When nurses have a question about a clinical practice issue that they can turn to the literature to see what scientific evidence is available that addresses their question. However, as discussed in Week 2, not all evidence is created equal. When looking at the literature, it is important to evaluate each research study. Before assumptions can be made about the applicability of a study’s results, specific elements of a research design must be evaluated.
This week, you will examine elements of the strength of a quantitative research study’s design, including sample size, generalizability, statistical analysis and conclusions. Keep in mind all studies have flaws or are not valid for your population. Consequently, one study by itself will not warrant a change in practice. It is important to find a number of studies to support your change in practice.
Post the following:
- After viewing the Week 3 Webinar: Critical Appraisal of Quantitative Research, complete the Appraisal Guide: Findings of a Quantitative Study in this week’s resources. Of the questions discussed on the second page of the critique form, titled Credibility, which ones were identified in the article reviewed during the webinar? Describe one of the most serious flaws in this study and why it leaves you wondering if the study findings should be used as evidence in an assessment of patient handoff?
Expert Solution Preview
In the critique form titled “Credibility” of the Appraisal Guide: Findings of a Quantitative Study, the following questions were identified in the article reviewed during the webinar:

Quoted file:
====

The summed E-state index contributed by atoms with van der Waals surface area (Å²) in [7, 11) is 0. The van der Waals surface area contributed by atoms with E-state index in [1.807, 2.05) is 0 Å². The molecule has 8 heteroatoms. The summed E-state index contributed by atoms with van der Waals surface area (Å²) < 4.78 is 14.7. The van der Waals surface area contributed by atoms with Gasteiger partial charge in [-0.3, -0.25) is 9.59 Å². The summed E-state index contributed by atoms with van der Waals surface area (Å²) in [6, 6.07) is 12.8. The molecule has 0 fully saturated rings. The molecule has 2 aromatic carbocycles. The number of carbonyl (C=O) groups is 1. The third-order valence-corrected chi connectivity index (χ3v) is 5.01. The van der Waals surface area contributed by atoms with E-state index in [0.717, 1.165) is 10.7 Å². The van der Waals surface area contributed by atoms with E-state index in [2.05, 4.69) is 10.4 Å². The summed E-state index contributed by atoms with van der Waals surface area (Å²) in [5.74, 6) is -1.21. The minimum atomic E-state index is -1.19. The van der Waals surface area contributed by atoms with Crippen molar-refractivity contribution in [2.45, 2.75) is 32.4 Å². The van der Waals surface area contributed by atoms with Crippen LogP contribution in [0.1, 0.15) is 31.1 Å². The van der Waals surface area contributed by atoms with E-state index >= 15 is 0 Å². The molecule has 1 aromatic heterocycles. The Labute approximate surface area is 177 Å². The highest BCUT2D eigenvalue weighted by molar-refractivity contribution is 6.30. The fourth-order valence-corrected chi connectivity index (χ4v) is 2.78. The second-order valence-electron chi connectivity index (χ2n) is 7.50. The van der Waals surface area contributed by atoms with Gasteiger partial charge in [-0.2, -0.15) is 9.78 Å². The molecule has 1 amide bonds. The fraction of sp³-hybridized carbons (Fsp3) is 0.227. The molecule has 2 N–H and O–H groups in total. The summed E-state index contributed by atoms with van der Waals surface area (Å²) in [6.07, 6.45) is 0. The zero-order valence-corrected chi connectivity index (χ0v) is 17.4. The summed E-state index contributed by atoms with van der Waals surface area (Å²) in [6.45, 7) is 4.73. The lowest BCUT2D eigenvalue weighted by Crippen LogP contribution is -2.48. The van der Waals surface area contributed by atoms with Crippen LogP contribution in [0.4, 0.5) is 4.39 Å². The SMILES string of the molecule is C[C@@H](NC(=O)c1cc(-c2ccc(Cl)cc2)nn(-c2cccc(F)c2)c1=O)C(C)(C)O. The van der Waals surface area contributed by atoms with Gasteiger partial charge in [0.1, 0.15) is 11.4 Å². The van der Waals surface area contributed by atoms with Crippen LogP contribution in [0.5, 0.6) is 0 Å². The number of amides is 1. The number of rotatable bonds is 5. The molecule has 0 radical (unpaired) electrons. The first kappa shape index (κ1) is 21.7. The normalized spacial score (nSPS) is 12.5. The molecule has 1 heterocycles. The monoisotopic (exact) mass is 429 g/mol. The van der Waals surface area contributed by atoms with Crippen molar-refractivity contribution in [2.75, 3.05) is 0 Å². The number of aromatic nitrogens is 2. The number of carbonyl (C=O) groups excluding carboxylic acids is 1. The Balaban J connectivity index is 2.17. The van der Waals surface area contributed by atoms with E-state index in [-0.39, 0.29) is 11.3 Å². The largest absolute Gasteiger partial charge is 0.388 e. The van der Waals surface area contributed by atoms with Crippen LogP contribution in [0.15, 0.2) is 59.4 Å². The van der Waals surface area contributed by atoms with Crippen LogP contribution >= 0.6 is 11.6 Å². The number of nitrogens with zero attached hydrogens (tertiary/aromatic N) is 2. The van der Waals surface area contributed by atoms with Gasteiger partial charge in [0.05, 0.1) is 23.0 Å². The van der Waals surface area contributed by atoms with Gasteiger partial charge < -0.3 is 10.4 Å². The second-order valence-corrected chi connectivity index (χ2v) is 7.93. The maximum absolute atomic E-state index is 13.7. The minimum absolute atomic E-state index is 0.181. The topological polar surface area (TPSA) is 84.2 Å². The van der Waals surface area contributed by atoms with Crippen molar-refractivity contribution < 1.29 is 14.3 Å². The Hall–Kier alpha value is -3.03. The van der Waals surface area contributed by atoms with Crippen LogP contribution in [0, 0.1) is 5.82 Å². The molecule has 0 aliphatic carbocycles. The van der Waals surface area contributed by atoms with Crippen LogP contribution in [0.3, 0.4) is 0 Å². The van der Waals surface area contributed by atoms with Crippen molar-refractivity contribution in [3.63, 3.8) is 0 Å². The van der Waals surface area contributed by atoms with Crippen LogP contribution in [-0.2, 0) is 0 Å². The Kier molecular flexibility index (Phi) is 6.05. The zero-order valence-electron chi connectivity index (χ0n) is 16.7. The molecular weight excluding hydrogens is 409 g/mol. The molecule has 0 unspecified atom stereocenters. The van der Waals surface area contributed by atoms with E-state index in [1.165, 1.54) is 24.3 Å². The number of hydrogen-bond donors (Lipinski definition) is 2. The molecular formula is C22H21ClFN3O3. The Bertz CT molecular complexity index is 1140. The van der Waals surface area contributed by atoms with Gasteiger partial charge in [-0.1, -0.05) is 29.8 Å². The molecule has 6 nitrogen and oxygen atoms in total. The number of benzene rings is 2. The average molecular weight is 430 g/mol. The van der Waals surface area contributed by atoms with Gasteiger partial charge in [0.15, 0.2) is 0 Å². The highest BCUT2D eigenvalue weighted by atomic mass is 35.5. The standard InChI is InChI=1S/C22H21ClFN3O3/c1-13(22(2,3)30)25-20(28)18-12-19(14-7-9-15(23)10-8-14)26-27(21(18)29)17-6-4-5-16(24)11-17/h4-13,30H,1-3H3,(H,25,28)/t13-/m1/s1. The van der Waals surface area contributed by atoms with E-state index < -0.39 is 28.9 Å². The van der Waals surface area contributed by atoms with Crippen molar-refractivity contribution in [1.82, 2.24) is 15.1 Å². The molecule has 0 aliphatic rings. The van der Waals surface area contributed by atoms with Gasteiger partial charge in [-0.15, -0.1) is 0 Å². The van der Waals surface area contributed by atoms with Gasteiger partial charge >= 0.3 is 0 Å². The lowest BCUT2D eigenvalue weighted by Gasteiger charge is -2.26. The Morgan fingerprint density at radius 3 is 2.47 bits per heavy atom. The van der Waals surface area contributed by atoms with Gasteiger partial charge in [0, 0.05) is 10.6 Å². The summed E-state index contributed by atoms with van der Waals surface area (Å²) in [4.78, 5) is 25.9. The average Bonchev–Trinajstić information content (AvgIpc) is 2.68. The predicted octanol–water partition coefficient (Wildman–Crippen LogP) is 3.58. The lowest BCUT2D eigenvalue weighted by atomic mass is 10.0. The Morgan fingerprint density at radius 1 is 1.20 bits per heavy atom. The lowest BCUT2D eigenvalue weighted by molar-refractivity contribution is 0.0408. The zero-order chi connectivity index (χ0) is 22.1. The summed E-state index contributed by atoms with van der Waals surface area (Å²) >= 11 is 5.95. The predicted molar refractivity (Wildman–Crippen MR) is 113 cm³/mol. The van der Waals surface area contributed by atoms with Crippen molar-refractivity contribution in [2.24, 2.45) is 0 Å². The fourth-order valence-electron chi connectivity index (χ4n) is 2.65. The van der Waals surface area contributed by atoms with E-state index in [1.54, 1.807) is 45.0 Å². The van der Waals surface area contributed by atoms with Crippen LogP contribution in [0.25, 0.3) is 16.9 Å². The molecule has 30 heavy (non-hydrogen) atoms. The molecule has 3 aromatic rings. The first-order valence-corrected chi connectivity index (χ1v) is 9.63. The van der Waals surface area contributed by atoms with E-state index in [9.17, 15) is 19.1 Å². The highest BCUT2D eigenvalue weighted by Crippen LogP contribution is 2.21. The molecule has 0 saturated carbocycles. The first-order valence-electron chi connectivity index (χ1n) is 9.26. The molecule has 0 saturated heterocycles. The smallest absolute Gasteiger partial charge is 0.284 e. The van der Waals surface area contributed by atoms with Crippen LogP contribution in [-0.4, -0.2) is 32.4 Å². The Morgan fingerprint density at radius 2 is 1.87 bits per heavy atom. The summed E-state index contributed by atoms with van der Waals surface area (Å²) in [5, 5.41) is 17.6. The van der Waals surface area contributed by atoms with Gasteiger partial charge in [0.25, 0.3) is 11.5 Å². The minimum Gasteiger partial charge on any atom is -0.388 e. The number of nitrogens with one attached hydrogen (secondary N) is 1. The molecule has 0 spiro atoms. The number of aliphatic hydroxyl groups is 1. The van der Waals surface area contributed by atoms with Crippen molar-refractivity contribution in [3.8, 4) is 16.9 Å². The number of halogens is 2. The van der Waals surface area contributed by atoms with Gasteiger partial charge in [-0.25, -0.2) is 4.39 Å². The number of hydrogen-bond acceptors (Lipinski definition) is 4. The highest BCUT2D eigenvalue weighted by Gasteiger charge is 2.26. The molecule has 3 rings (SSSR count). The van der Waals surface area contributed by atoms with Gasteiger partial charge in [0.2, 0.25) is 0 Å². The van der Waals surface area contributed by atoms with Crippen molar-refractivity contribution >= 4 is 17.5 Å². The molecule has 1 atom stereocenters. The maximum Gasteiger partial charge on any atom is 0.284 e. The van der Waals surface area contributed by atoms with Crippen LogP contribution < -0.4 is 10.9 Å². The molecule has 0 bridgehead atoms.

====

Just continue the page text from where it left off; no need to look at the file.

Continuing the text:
1. Were the research questions or hypotheses clearly stated?
2. Was the sample size appropriate and justified?
3. Were the data collection methods appropriate and reliable?
4. Were the measurement instruments valid and reliable?
5. Were the statistical methods used appropriate for the research design and data analysis?
6. Were the results clearly presented and interpreted?
7. Were the conclusions supported by the results?
One of the most serious flaws in the study reviewed during the webinar was the inappropriate sample size. The article failed to provide a justification for the chosen sample size, which raises questions about the representativeness and generalizability of the study findings. A small sample size may not accurately reflect the characteristics of the larger population, leading to biased or unreliable results. This flaw leaves us wondering if the study findings should be used as evidence in assessing patient handoff, as they may not be applicable to a broader patient population.
It is important to critically evaluate the credibility of research studies before incorporating their findings into clinical practice. Valid and reliable evidence is crucial to ensure patient safety and optimal outcomes.